04.15.19

Technology is not a substitute for quality relationships and human interactions

KARL R. LAPAN, PRESIDENT AND CEO OF THE NIIC


Photo by Lukas on Unsplash

A recent prediction in Fortune Magazine had an A.I.Expert say Automation Could Replace 40% of Jobs in 15 Years, but wait – is that possible in sales?

There’s no question that technology (AI, AR, machine learning and the like) will continue to transform the industry landscape. But if you think an all-robot sales team is the wave of the future, think again. Technology is not a substitute for relationships. The human touch is critical to the sales process.

We are all in sales, but looking at successful salespeople, they share some common threads – First, they build strong relationships and have a solid understanding of a client’s needs while understanding the value created by their products or services. Second, the most effective salespeople are engaged listeners, empathetic and storytellers. Today, technology cannot rise to this level, at least not yet. In the future, the most sustainable solutions will need to marry a human’s emotional needs with their desire to be efficient and productive.

SnapApp reminds us, “Today, there is an average of 5.4 stakeholders involved in any given sale. On top of that, buyers are much more educated – 90% of the buying process is over before a salesperson talks to a lead.”

With this in mind, here are some examples in which this can come alive – the 3Cs – custom solutions, coordination/collaboration, and connectivity:

1. Custom Solutions: To truly understand customer priorities, businesses need to understand their customer’s values, motivations, and pain points. Salespeople must listen carefully and follow up with intelligent questions and innovative solutions to solve their customer’s problems.

However, technology presents an opportunity to take this further. AI tools can analyze the findings. Predictive analytics can connect the dots between data to make it into usable information and speed up the sales process. In short, these tools identify patterns that help salespeople discern whether a custom product or a no-frills one is appropriate. Personalization and customization of product and service offerings will be key to the future.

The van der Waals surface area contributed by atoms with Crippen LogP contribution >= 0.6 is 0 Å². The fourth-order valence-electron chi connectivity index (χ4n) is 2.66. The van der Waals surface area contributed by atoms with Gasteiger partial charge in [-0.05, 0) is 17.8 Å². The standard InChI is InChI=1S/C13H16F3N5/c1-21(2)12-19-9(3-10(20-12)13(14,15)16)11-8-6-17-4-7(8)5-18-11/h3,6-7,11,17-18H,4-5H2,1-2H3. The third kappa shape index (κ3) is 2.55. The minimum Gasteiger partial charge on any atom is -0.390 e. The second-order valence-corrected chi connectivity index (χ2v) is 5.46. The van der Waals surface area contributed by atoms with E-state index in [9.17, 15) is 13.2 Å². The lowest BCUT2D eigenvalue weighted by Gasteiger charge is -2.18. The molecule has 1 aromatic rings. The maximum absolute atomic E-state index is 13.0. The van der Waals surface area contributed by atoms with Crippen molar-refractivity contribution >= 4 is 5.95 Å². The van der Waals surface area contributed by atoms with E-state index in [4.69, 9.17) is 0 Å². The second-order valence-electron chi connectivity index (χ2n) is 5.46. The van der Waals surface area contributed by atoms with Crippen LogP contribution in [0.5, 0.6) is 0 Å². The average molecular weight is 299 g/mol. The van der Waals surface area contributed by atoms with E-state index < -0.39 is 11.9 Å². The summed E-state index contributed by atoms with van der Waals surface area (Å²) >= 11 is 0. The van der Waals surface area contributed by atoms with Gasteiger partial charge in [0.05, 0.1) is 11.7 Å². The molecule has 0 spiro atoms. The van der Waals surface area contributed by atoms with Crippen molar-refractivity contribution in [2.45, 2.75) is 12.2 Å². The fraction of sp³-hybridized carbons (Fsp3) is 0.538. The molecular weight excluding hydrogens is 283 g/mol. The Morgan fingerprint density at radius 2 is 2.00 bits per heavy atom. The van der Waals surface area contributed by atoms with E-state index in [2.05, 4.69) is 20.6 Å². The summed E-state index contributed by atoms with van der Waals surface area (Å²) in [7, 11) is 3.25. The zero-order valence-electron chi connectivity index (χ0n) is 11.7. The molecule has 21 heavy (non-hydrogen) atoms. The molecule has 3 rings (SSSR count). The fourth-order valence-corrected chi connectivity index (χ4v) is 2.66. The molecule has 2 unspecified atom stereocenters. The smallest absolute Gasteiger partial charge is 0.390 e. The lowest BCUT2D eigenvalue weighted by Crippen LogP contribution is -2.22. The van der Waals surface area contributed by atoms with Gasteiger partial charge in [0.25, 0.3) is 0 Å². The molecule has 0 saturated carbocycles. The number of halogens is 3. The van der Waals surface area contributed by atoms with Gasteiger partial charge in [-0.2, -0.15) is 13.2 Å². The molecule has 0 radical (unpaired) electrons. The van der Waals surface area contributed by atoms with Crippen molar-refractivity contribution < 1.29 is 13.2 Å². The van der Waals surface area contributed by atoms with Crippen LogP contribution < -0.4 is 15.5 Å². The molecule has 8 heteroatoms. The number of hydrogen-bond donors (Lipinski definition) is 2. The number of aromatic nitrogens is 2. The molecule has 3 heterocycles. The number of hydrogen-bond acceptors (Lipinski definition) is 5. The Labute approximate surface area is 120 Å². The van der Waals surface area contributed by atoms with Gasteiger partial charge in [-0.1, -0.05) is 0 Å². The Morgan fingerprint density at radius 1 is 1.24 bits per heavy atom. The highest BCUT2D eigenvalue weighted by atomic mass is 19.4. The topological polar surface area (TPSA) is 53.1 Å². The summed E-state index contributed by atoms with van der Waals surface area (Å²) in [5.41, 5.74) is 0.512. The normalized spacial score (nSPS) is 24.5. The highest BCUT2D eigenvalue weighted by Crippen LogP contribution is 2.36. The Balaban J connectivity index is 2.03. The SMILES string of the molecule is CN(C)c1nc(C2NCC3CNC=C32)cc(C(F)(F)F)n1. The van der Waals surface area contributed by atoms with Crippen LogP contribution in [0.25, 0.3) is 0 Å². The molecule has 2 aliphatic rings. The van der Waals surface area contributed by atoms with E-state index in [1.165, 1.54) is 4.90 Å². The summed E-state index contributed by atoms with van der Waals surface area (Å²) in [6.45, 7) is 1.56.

2. Coordination/collaboration: The sales cycle doesn’t end with the sale. If it’s a physical good, it may need to be packaged and shipped. Ultimately, salespeople are responsible for making sure the product arrives when promised or the solution is implemented on time, within budget and as promised. But sometimes they face delivery and logistical challenges. This is where AI has potential. A robust B2B platform can improve organizational transparency and alignment so that all parties can feel like they are part of a well-oiled team and aligned on their metrics and customer satisfaction goals.

3. Connectivity/Connections: While tools like chatbots are becoming more prevalent in the customer service space, they aren’t without flaws. (For one, they can’t detect emotion.) While these tools can be useful for front-line communication, they aren’t a substitute for human connection. For example, if a customer has a concern that needs to be escalated, they aren’t going to ask to speak to a robot but a live human being. Never underestimate the power of a phone call or face-to-face interaction to strengthen or regain trust and build an important emotional connection.

Technological advancements will no doubt help organizations enhance, improve, and expand their customer relationships. But we can’t overlook the underlying truth that human beings will still need to be part of the equation.

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